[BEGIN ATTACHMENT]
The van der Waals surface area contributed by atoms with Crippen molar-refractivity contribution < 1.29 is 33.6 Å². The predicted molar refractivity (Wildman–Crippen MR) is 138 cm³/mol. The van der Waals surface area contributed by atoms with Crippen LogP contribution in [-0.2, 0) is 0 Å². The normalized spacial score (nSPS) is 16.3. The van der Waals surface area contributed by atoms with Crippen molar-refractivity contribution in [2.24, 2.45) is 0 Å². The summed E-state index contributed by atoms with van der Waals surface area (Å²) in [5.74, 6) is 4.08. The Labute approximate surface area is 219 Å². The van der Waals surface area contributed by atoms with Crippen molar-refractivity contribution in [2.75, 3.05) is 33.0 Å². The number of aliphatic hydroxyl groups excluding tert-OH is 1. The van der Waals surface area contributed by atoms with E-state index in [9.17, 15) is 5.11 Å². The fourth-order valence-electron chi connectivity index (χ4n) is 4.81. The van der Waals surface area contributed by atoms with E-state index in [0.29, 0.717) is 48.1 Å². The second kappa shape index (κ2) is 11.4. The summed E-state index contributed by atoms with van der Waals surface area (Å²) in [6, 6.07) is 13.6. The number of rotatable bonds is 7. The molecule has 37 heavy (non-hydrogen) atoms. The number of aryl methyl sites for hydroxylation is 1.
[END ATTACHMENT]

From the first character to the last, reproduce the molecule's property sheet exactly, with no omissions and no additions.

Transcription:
The van der Waals surface area contributed by atoms with Crippen molar-refractivity contribution < 1.29 is 33.6 Å². The predicted molar refractivity (Wildman–Crippen MR) is 138 cm³/mol. The van der Waals surface area contributed by atoms with Crippen LogP contribution in [-0.2, 0) is 0 Å². The normalized spacial score (nSPS) is 16.3. The van der Waals surface area contributed by atoms with Crippen molar-refractivity contribution in [2.24, 2.45) is 0 Å². The summed E-state index contributed by atoms with van der Waals surface area (Å²) in [5.74, 6) is 4.08. The Labute approximate surface area is 219 Å². The van der Waals surface area contributed by atoms with Crippen molar-refractivity contribution in [2.75, 3.05) is 33.0 Å². The number of aliphatic hydroxyl groups excluding tert-OH is 1. The van der Waals surface area contributed by atoms with E-state index in [9.17, 15) is 5.11 Å². The fourth-order valence-electron chi connectivity index (χ4n) is 4.81. The van der Waals surface area contributed by atoms with E-state index in [0.29, 0.717) is 48.1 Å². The second kappa shape index (κ2) is 11.4. The summed E-state index contributed by atoms with van der Waals surface area (Å²) in [6, 6.07) is 13.6. The number of rotatable bonds is 7. The molecule has 37 heavy (non-hydrogen) atoms. The number of aryl methyl sites for hydroxylation is 1.